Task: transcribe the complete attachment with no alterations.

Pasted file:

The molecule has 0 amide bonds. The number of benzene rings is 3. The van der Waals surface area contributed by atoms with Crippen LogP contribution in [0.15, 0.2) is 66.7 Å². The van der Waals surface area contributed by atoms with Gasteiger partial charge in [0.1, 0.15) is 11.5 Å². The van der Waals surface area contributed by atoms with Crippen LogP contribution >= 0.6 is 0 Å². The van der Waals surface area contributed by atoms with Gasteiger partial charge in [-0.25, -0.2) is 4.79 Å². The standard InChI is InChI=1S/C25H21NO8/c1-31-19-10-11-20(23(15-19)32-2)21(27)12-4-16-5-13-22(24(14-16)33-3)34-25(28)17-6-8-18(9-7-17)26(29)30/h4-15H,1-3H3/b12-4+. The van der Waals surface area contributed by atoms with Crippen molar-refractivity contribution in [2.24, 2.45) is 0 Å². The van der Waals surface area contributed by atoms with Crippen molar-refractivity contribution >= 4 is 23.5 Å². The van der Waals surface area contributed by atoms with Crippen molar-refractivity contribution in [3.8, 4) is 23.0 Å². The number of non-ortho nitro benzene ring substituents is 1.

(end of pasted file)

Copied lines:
The molecule has 0 amide bonds. The number of benzene rings is 3. The van der Waals surface area contributed by atoms with Crippen LogP contribution in [0.15, 0.2) is 66.7 Å². The van der Waals surface area contributed by atoms with Gasteiger partial charge in [0.1, 0.15) is 11.5 Å². The van der Waals surface area contributed by atoms with Crippen LogP contribution >= 0.6 is 0 Å². The van der Waals surface area contributed by atoms with Gasteiger partial charge in [-0.25, -0.2) is 4.79 Å². The standard InChI is InChI=1S/C25H21NO8/c1-31-19-10-11-20(23(15-19)32-2)21(27)12-4-16-5-13-22(24(14-16)33-3)34-25(28)17-6-8-18(9-7-17)26(29)30/h4-15H,1-3H3/b12-4+. The van der Waals surface area contributed by atoms with Crippen molar-refractivity contribution in [2.24, 2.45) is 0 Å². The van der Waals surface area contributed by atoms with Crippen molar-refractivity contribution >= 4 is 23.5 Å². The van der Waals surface area contributed by atoms with Crippen molar-refractivity contribution in [3.8, 4) is 23.0 Å². The number of non-ortho nitro benzene ring substituents is 1.